Crispr is coming to the farm. The gene-editing tool, best known for its potential to prevent disease and fight cancer, is now being used to improve corn, wheat, rice, mushrooms and much else. It could lead to hardier, more plentiful crops and tastier, cheaper, more nutritious food. The problem is that Europe and the U.S. are both pursuing flawed approaches to regulating products made with Crispr — and could well impede its progress.
Europe is likely to impose a rigorous approval process on crops created with Crispr, on the theory that it lacks a long enough track record to be safe …. There’s no reason to assume crops modified by Crispr would be inherently more dangerous than any other. And overzealous regulation could hinder the development of a promising new technology ….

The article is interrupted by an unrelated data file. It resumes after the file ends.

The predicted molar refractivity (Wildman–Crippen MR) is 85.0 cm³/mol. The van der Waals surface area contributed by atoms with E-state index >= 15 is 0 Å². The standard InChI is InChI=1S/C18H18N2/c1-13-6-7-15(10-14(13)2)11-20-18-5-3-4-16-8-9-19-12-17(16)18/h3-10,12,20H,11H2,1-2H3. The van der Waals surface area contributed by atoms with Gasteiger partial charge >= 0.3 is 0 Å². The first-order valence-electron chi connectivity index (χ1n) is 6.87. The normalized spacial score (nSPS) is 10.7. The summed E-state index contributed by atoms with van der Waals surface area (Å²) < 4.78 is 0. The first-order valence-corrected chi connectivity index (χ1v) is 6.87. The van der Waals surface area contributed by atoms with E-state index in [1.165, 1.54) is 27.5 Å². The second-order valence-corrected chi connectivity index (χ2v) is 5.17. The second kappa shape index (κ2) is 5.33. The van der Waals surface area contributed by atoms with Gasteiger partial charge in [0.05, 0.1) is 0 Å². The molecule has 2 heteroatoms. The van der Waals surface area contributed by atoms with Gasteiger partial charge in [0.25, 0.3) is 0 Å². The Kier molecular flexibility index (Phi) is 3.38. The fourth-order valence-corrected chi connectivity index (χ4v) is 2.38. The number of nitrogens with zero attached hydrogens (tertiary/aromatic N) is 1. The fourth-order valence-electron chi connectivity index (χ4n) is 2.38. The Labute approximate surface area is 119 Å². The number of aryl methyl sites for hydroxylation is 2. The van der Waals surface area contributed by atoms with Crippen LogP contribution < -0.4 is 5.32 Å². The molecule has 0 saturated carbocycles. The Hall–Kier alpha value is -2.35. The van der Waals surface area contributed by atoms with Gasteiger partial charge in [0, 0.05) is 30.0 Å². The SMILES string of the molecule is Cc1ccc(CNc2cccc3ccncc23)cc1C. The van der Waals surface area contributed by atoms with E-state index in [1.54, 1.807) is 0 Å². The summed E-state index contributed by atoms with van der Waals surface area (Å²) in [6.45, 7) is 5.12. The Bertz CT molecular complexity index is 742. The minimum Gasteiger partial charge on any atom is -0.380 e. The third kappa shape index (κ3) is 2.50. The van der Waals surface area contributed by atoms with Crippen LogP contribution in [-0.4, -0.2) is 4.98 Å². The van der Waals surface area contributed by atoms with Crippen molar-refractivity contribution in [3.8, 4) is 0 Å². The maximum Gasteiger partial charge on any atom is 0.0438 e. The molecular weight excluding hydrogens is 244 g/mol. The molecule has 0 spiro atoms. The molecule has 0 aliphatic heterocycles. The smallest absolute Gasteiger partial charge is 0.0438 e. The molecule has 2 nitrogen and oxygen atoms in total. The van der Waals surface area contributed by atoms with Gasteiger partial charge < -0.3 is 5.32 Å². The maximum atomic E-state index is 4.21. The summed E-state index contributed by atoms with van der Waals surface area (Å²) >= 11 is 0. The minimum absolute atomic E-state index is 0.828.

The U.S., on the other hand, will require no pre-market authorization at all for most gene-edited plants. This is equally misguided. It will do nothing to reassure a concerned public that the crops are safe. And it ignores what risks do exist: It’s conceivable, for instance, that new seeds could lead to foods that trigger allergic reactions, or crops whose robust characteristics get passed along in nature, creating tenacious new varieties of weeds.
Read full, original article: Realize the Promise of Gene-Edited Crops